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CALIFORNIA | LOCAL
August 23, 1999
The article in praise of lobbying as an advance in the Mexican democratic process ("Lobbying as a Barometer of Democracy," Opinion, Aug. 8) illustrates crass ignorance of democracy or a genius for cynical satire. JOSEPH A. GRISPINO Lake San Marcos
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ENTERTAINMENT
April 27, 2014 | By Deborah Vankin
Nine o'clock on a Saturday morning might seem a tad early for an art opening, but this one, at the Los Angeles County Museum of Art, is particularly spirited. About 200 people -- trustees, patrons, museum curators and others, some of whom have flown in from Dallas and New York for the event -- stream into the lobby of LACMA's Resnick Pavilion, where a range of works have been staged across three galleries. At one end, a dapper man in a plaid sports jacket inspects an 18 th century painting by Antonio de Torres, “Virgin of Guadalupe,” with a magnifying glass (plucked from a bowl of them at the exhibit entrance)
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CALIFORNIA | LOCAL
February 25, 2001
Re "Auto Club Board" by Edwina L. Hughes, Letters to the Valley Edition, Feb. 18. It may surprise Ms. Hughes to learn that the [American Automobile Assn.] has been a political lobbying organization for most of its existence. While its current Washington lobbying staff of 12 is meager by Washington, D. C., standards, AAA uses its 43 million members effectively to work for legislation it deems necessary (and vice versa). Unfortunately, its positions most often reflect those of the automotive industry, which fights hard for more roads, fewer pollution controls and lower safety standards.
OPINION
April 15, 2014 | Patt Morrison
George Steffes was a boy standing on Wilshire Boulevard when Dwight D. Eisenhower rolled by in a motorcade, and he was mightily impressed. But that's not what got him into politics. He went to 5 o'clock Mass one day in 1966 and ran into an acquaintance who was working on Ronald Reagan's gubernatorial campaign. Steffes volunteered. He went to Sacramento as Reagan's legislative aide and has been there ever since. He helped to found the first multi-person lobbying firm in Sacramento, Capitol Partners, where he's now “senior advisor,” no longer running the firm day to day. Almost 50 years in Sacramento have given him a long view of its roller-coaster politicking, including low points like the recent indictment of state Sen. Leland Yee. The ride has left him a bit queasy.
ENTERTAINMENT
July 19, 2008
I am the author of "Obamanomics: How Bottom-Up Economic Prosperity Will Replace Trickle-Down Economics." Judging by your review ["Cartooning Obama's Economics," by Rick Wartzman, July 16], I have written one of the worst books ever and if that is the case, I owe your readers an apology. But it was not lost on me that your reviewer appeared very angry throughout the review, and for good reason. I found fault with the Bush policies of deregulation of business and Wall Street causing many of our problems today and tried to show they were a direct result of lobbying and campaign contributions on behalf of our biggest corporations.
BUSINESS
June 19, 2012 | By Jim Puzzanghera
WASHINGTON -- JPMorgan Chase & Co. Chief Executive Jamie Dimon on Tuesday defiantly defended his lobbying against some new financial regulations as he faced tough questioning by lawmakers about the bank's huge trading loss. Appearing before a congressional committee for the second time in less than a week, Dimon again said the bank was sorry for the more than $2-billion loss. But he downplayed the consequences for the company and the financial system, saying JPMorgan soon would report a solid profit for the second quarter of the year.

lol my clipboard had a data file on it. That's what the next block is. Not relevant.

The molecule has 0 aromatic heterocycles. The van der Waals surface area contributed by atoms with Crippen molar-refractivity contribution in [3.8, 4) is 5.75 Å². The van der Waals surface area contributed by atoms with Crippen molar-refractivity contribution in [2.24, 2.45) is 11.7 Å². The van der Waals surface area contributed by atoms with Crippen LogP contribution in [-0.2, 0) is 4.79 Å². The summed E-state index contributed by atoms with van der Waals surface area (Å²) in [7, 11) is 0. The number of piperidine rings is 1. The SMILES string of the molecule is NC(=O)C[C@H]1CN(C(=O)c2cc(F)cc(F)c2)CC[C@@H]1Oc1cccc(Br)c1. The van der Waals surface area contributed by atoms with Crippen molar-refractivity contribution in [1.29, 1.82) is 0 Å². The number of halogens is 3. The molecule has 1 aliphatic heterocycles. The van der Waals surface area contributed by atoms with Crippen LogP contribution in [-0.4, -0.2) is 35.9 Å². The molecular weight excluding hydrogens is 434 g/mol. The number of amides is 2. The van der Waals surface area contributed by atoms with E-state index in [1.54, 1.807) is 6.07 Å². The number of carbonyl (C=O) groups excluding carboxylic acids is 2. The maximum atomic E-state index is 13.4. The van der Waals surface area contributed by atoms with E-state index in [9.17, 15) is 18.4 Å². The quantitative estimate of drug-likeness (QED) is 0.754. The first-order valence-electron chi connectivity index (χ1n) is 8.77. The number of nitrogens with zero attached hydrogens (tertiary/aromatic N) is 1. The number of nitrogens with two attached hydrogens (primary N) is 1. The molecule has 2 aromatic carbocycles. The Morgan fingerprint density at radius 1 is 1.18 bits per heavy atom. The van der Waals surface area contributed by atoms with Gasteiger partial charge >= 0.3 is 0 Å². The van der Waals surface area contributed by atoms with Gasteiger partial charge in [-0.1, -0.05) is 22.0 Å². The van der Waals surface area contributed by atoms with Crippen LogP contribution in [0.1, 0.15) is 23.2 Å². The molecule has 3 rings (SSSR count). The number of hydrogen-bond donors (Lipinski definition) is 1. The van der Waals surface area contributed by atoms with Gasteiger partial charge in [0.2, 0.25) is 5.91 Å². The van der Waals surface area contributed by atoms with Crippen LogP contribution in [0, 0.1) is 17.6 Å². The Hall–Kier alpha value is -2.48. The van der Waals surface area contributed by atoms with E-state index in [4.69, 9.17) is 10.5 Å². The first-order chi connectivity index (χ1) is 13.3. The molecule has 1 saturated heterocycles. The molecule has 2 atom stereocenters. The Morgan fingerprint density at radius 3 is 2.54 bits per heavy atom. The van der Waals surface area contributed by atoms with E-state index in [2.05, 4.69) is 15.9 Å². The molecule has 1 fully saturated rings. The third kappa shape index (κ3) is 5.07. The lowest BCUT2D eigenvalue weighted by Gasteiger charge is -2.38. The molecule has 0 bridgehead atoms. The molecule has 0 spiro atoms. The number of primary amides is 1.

NATIONAL
July 21, 2010 | By Tom Hamburger and Julia Love, Los Angeles Times
When the Deepwater Horizon oil rig exploded in April it created an environmental disaster in the Gulf of Mexico and a gusher for the economy of Washington, where the business of lobbying, public relations and the law is the dominant industry. Lobbying expenditure reports for the first reporting period after the April 20 blowout show that offshore drilling companies and environmental groups ramped up their spending to make their case to lawmakers and regulators on a range of energy-related issues.
CALIFORNIA | LOCAL
November 10, 1999 | PATRICK MCGREEVY
The Los Angeles City Council voted Tuesday to seek state legislation that would require disclosure of lobbying activity on city secession issues considered by the Los Angeles County Local Agency Formation Commission. The commission has told the city it does not have power to require groups to disclose where they get their money for lobbying and how it is spent. The commission said state lobbying rules apply only to state agencies with statewide jurisdiction.
NEWS
September 24, 1991 | KENNETH REICH, TIMES STAFF WRITER
Consumer advocate Ralph Nader and Proposition 103 author Harvey Rosenfield released charts Monday showing that insurance industry lobbying costs in California in 1989 and 1990 exceeded $19 million, not including campaign contributions to legislators or the cost of lawyers engaged in anti-Proposition 103 lawsuits. Spending by insurers vastly exceeded lobbying costs of the California Trial Lawyers Assn., with which Nader and Rosenfield are aligned in fighting proposals for no-fault auto insurance.
OPINION
January 11, 2006
Re "GOP Puts Lobbying Scandal in Bull's-Eye," Jan. 9 Putting Rep. David Dreier (R-San Dimas) in charge of the House's lobbying reform is like putting Rep. Bob Ney (R-Ohio) in charge of a seminar on ethics in the House. Let's reframe the term by calling it "elected officials breaking gift rules." The lobbyists are going to do their jobs in getting our representatives to vote in their clients' interests. If a lobbyist offers more than the $50 gift allowed to a member of Congress, then it is up to the elected official to know the law and turn the gift back.